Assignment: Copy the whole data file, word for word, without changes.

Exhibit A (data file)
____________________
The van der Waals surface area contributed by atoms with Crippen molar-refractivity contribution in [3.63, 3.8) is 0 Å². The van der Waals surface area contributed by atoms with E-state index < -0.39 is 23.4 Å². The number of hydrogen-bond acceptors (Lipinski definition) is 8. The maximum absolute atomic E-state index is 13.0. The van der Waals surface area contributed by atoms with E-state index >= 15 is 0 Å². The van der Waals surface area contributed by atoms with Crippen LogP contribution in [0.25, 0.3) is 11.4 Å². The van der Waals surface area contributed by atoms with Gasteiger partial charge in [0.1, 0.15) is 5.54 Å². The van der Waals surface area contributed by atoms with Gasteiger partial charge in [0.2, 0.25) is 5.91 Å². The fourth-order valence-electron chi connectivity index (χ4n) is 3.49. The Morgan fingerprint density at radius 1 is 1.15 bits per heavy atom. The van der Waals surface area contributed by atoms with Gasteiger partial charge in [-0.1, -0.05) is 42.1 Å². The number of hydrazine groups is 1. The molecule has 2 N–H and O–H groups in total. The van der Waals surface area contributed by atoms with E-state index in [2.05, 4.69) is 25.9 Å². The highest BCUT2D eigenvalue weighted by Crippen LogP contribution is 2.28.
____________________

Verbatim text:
The van der Waals surface area contributed by atoms with Crippen molar-refractivity contribution in [3.63, 3.8) is 0 Å². The van der Waals surface area contributed by atoms with E-state index < -0.39 is 23.4 Å². The number of hydrogen-bond acceptors (Lipinski definition) is 8. The maximum absolute atomic E-state index is 13.0. The van der Waals surface area contributed by atoms with E-state index >= 15 is 0 Å². The van der Waals surface area contributed by atoms with Crippen LogP contribution in [0.25, 0.3) is 11.4 Å². The van der Waals surface area contributed by atoms with Gasteiger partial charge in [0.1, 0.15) is 5.54 Å². The van der Waals surface area contributed by atoms with Gasteiger partial charge in [0.2, 0.25) is 5.91 Å². The fourth-order valence-electron chi connectivity index (χ4n) is 3.49. The Morgan fingerprint density at radius 1 is 1.15 bits per heavy atom. The van der Waals surface area contributed by atoms with Gasteiger partial charge in [-0.1, -0.05) is 42.1 Å². The number of hydrazine groups is 1. The molecule has 2 N–H and O–H groups in total. The van der Waals surface area contributed by atoms with E-state index in [2.05, 4.69) is 25.9 Å². The highest BCUT2D eigenvalue weighted by Crippen LogP contribution is 2.28.